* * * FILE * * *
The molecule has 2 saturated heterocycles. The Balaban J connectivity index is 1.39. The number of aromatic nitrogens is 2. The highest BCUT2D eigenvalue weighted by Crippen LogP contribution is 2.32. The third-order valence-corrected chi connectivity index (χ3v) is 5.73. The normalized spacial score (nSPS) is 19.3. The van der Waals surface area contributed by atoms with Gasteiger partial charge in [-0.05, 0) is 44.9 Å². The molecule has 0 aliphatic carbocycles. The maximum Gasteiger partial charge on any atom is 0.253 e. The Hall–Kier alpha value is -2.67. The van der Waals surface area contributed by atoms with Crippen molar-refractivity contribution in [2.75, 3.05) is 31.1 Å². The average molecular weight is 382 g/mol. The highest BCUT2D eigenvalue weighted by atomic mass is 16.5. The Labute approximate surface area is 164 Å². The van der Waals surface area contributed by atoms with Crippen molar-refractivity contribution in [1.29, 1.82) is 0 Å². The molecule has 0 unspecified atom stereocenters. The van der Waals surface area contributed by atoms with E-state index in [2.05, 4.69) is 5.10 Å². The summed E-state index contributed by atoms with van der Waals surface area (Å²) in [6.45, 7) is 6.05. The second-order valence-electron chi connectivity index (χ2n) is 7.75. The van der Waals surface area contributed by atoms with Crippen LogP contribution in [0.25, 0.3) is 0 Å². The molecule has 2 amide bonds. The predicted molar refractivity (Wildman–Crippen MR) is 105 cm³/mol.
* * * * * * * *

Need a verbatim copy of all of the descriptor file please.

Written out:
The molecule has 2 saturated heterocycles. The Balaban J connectivity index is 1.39. The number of aromatic nitrogens is 2. The highest BCUT2D eigenvalue weighted by Crippen LogP contribution is 2.32. The third-order valence-corrected chi connectivity index (χ3v) is 5.73. The normalized spacial score (nSPS) is 19.3. The van der Waals surface area contributed by atoms with Gasteiger partial charge in [-0.05, 0) is 44.9 Å². The molecule has 0 aliphatic carbocycles. The maximum Gasteiger partial charge on any atom is 0.253 e. The Hall–Kier alpha value is -2.67. The van der Waals surface area contributed by atoms with Crippen molar-refractivity contribution in [2.75, 3.05) is 31.1 Å². The average molecular weight is 382 g/mol. The highest BCUT2D eigenvalue weighted by atomic mass is 16.5. The Labute approximate surface area is 164 Å². The van der Waals surface area contributed by atoms with Crippen molar-refractivity contribution in [1.29, 1.82) is 0 Å². The molecule has 0 unspecified atom stereocenters. The van der Waals surface area contributed by atoms with E-state index in [2.05, 4.69) is 5.10 Å². The summed E-state index contributed by atoms with van der Waals surface area (Å²) in [6.45, 7) is 6.05. The second-order valence-electron chi connectivity index (χ2n) is 7.75. The van der Waals surface area contributed by atoms with Crippen LogP contribution in [0.25, 0.3) is 0 Å². The molecule has 2 amide bonds. The predicted molar refractivity (Wildman–Crippen MR) is 105 cm³/mol.